A day after the Uttarakhand High Court banned paragliding, river rafting and other water sports across the state, confusion prevailed among rafting operators, especially in Rishikesh, Uttarakhand’s rafting hub, over the consequences the order could have on the lives of almost 8,000 people in the rafting business who could directly be impacted by the ban.
While the High Court gave the ordered Monday, the written order to the effect was issued on Thursday.
A Division Bench of Justice Rajiv Sharma and Justice Lok Pal Singh was hearing a 2014 PIL filed by a Rishikesh resident, Hari Om Kashyap, where he had contended that private operators in the rafting business in the river Ganga were flouting norms. “We recommend the State Government to make suitable legislation for regulating white water river rafting, paragliding and other water sports throughout the State of Uttarakhand. Till then, the State Government is directed to prepare the transparent policy within a period of two weeks,” the order stated, adding that “till the policy is framed, no white water river rafting, paragliding and other water sports shall be permitted in the State of Uttarakhand”.
Since no written instructions banning the sport were received by rafting operators from the governing authority – the Uttarakhand Tourism Development Board (UTDB) – most of them continued to operate on Friday.
Uttarakhand Tourism Secretary Dilip Jawalkar told the The Indian Express that state policies are already in existence on the matter. “It’s incorrect to state that there is no state government policy in place to guide river rafting. Uttarakhand River Rafting/Kayaking Rules, 2014, are already in existence, under which licenses are given to 300 private operators that are valid for a year. The technical committee of the UTDB examines all credentials of the private operators before issuing licenses. Rules for other water sports, and paragliding and are also being framed,” he said.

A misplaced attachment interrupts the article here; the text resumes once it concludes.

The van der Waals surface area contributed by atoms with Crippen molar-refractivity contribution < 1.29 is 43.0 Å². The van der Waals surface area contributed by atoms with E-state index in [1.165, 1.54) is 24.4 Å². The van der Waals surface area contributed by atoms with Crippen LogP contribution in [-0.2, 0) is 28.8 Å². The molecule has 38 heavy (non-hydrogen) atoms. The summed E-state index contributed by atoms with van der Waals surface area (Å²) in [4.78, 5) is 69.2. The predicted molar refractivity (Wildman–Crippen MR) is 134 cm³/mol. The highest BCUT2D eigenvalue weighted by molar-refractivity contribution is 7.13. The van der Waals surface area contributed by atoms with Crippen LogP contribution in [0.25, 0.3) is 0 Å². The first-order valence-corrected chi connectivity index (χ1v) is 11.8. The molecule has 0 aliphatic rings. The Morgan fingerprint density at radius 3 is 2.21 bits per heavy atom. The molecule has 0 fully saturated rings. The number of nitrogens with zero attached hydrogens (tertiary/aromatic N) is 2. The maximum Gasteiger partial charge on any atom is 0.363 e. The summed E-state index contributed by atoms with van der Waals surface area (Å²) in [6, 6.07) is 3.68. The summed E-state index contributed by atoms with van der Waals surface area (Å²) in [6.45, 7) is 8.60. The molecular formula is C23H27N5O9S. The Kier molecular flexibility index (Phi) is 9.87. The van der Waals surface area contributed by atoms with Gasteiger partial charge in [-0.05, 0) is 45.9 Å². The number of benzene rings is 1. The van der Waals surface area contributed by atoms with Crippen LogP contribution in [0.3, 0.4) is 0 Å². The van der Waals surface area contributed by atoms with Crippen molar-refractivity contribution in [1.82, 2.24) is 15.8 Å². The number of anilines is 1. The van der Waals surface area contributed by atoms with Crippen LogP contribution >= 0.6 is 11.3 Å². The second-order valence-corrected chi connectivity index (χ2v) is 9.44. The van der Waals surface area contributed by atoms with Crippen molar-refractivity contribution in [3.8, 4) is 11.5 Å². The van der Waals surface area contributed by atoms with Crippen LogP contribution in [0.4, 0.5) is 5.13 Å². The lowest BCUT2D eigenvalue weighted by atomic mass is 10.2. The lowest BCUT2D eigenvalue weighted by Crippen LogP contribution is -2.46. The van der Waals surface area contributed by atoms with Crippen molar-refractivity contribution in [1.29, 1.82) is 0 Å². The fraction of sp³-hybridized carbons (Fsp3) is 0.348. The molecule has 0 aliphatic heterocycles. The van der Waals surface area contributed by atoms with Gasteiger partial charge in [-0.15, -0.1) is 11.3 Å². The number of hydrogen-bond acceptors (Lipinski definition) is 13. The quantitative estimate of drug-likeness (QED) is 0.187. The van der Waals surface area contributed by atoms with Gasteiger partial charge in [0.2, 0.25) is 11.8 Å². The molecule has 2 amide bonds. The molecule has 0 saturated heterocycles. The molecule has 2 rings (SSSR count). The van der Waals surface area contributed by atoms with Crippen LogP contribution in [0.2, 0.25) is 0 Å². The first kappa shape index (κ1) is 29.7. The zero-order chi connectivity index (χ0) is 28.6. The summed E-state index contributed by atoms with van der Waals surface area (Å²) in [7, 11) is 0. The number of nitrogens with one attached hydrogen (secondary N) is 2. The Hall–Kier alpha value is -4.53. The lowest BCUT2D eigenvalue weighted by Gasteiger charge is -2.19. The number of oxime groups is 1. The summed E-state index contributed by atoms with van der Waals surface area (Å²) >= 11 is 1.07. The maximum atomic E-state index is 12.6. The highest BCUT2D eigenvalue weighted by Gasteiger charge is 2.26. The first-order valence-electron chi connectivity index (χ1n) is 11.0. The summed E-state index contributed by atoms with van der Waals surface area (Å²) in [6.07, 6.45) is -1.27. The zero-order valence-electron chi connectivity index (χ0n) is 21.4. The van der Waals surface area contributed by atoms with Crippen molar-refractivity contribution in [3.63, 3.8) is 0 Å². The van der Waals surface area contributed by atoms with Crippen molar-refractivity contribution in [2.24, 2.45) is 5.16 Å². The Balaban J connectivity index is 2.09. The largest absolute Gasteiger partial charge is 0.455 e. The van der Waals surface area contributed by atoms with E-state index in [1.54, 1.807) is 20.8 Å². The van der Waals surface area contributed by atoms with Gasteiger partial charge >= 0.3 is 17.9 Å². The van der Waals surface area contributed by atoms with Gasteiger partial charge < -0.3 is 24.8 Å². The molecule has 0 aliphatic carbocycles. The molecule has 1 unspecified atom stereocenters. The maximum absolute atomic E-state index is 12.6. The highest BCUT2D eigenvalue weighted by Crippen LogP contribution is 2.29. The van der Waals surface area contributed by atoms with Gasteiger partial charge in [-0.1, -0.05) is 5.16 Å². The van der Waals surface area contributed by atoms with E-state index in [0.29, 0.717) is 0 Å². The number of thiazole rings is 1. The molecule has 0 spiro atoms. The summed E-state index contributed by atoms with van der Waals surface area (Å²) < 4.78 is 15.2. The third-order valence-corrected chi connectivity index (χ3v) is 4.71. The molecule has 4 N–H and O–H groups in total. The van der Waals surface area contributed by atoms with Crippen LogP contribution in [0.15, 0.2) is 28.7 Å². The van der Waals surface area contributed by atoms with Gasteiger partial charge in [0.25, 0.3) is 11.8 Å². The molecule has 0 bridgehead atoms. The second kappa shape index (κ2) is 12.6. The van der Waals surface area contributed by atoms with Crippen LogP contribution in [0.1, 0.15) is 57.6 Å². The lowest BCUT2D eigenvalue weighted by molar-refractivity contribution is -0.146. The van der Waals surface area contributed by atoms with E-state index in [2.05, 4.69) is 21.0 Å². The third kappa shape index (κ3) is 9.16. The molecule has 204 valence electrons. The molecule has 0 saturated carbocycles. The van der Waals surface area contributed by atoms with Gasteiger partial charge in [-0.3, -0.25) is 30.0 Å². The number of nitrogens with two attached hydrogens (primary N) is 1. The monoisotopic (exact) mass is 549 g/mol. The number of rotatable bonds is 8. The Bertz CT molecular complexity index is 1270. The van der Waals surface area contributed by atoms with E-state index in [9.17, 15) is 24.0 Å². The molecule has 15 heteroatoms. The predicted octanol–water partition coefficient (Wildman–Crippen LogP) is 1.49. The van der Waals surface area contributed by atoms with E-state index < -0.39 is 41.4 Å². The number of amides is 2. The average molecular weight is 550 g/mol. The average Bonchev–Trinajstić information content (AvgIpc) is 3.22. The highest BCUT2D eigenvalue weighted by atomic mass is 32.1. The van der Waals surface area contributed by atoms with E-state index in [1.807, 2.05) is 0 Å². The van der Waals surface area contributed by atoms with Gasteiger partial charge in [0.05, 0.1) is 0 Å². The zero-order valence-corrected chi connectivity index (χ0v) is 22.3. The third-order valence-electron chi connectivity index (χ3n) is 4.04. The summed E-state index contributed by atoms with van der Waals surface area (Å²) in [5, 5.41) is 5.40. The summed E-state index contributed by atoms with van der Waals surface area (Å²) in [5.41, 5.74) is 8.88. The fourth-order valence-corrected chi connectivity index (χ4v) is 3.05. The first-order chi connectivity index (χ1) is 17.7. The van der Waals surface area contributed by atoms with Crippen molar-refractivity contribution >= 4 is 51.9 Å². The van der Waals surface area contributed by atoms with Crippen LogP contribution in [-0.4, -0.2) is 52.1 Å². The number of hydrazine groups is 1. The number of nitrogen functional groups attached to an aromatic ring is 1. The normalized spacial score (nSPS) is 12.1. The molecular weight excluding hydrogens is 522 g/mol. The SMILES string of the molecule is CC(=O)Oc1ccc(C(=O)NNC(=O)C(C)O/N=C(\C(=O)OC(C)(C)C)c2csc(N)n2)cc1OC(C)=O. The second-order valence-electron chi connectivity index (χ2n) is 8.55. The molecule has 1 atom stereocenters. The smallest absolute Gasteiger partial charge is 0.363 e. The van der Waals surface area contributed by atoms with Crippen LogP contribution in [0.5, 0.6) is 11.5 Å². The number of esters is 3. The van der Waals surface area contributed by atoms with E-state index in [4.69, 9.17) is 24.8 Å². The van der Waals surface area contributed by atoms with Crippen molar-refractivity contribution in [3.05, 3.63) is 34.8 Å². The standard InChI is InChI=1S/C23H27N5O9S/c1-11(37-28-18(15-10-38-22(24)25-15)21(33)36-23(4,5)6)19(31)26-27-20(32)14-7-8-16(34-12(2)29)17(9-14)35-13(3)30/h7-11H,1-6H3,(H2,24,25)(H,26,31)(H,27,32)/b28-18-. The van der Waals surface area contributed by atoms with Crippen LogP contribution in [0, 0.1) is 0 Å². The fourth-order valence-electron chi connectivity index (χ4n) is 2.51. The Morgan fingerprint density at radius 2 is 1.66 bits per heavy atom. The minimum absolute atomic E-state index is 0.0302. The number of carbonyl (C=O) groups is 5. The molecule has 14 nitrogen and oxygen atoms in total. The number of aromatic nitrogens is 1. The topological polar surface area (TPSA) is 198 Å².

Jawalkar said that the state government will now “take legal route” and seek a stay on the ban.
Looking at the annual earnings from river rafting, it is currently a Rs 80 crore industry.
While rafting takes place across Uttarakhand rivers, including the Ganga, the Kali, the Alaknanda, and the Bhagirathi, the most commercially viable stretch is the 24-kilometre stretch between Marine Drive beach and NIM beach of the Ganga in Rishikesh, where upto 256 small and big private rafting operators are currently employed.
Being the peak rafting season, over the last weekend, upto 30,000 tourists did rafting on the Ganga in Rishikesh, where more than 1,000 rafts are currently functioning, the charges for rafting varying from Rs 350 to Rs 1,250 per person.
While the rafting industry provides direct employment to almost 8,000 people who operate over the Ganga, several thousand others, including hotel and restaurant owners, shop keeps and taxi owners are indirectly employed by it.
Manjul Rawat, who is the general secretary of Indian Association of Professional Rafting Outfitters (IAPRO), a commercial body of rafting operators, said, “The court order is confusing. It mentions the setting up of beach camping sites on riverbeds, but after an order of the National Green Tribunal (NGT) three years back, setting beach camps was banned along the Ganga in Rishikesh. Also, regulations are already in place for rafting. We agree that improvements can be made, but banning rafting and other water sports is incorrect as it will affect the livelihood of thousands of people that depend on the rafting industry.”